• When the grill is up to temperature, put your meat over the drip pan.  Put a big square of heavy duty foil over the lit burner, and put a big handful of wet wood chips on it.  Close the lid.
  • After a half-hour, open the grill, baste the meat all over with the mopping sauce, and turn it over if practical.  (Don’t bother with a turkey.)  Check the temperature and adjust the burner if needed.   Put more chips on the foil, and close the lid again.
  • Lather, rinse, repeat – for a long, long time.  Ribs can be done in as few as 5 hours, or can take as long as 8. My turkey smoked 9 hours before the “bird’s-a-poppin’” timer popped out.  Gives you plenty of time to hang out with the family, run under the sprinkler, play croquet, whatever it is you like to do.
  • You can serve meat smoked this way with sugar-free barbecue sauce (properly called “finishing sauce,” to differentiate it from a mopping sauce), but if your rub and mop are good, you may find you don’t even want it.  If you can’t get sugar-free barbecue sauce locally, Stubb’s brandStubb's brand at Amazon.com is nationally distributed, and has half the sugar of most commercial barbecue sauces.  Tastes fantastic, too.

About condiments:  You know, of course, that ketchup is loaded with sugar — most have 4-5 g per tablespoon.   I make my own – Dana’s Ketchup is my most-often-repeated recipe – but Heinz Reduced Sugar is quite good.  You could skip the ketchup in favor of blue cheese melted on top, plus a little minced red onion.  Or top your burger with a grilled slice of Vidalia – yum!

Mustard is low carb, unless you buy honey-mustard or another sweetened variety. (Don’t!) Good old yellow mustard is great ( the brilliant color comes from turmeric, very healthful stuff), but don’t forget spicy brown, Dijon, even horseradish mustard.  Like sauerkraut on your dog?  Most sauerkraut has 1 g of carb or less in 2 tablespoons, and most of that is fiber, so go for it.  Mayonnaise you already know about.  And your basic hamburger dill pickle slices are fine.  Relish, on the other hand, is sweetened, with 3-4 g per tablespoon.  My grocery store carries sugar-free relish – also sugar-free bread-and-butter pickles.  If you’d rather skip the artificial sweetener, you can stir a few drops of liquid stevia extract into dill pickle relish.  This works well.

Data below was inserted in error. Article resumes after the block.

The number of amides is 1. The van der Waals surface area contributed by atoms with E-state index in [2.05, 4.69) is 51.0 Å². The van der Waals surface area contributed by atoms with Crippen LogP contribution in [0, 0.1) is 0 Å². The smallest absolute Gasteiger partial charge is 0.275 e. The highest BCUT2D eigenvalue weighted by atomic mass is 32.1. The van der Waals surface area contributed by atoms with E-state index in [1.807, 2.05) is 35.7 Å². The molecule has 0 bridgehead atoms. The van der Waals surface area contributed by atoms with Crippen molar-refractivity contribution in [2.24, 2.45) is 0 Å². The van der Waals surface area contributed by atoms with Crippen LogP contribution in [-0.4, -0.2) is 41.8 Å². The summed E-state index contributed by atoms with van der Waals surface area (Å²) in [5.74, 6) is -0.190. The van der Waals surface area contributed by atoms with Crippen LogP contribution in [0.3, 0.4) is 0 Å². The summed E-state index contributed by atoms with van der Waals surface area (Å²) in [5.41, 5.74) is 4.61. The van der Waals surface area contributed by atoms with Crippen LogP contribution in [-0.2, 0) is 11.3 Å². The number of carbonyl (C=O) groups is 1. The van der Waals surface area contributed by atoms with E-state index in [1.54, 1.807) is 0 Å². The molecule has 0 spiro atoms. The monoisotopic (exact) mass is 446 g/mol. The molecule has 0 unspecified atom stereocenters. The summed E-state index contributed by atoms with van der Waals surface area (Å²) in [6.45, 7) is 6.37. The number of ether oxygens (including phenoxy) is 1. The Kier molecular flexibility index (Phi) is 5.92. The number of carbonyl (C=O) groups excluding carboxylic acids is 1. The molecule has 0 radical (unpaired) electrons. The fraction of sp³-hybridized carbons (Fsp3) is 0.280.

What are you going to eat with your meat?  Surely you would have thought of cut up vegetables and dip. If you haven’t yet tried your favorite potato salad recipe with cauliflower, you’re missing a trick.  I have yet to have a potato salad recipe not work out with this substitution.   If you don’t have a favorite potato salad recipe to adapt, here’s a new Unpotato Salad I invented just today.  Coleslaw is a favorite, and heaven knows it’s cheap to make.  My favorite coleslaw dressing is equal parts mayonnaise (I make my own to avoid soy oil, but that’s another article) and sour cream, with a little cider vinegar, spicy brown mustard, sweetener, and a smidge of salt.

Try wrapping mushrooms in bacon and impaling on skewers.  (If they’re bamboo skewers, soak ‘em in water first.)  Grill till the bacon is crisp.  These are called “Mushroom Bombs.”  Or try this from my friend Chad: Mix 8 ounces of cream cheese with a packet of ranch dressing mix.  Seed a bunch of jalapeno peppers, and stuff them with the cream cheese.  Now wrap each one in bacon, covering as much of the cheese as you can.  Hold the bacon in place with toothpicks you’ve soaked in water.  Like the Mushroom Bombs, grill till the bacon is crisp.  These are called “Oh, My God, These Are Amazing What Did You Do?!”  Well, not really.  But that’s what people will say.

Sweet corn is tempting, but it’s got 30 g of carbohydrate in a 5″ ear, almost none of which is fiber.  You could have half an ear, slathered with butter, and call it a modest Indulgence, if you like.  At least it doesn’t have a sky-high blood sugar impact.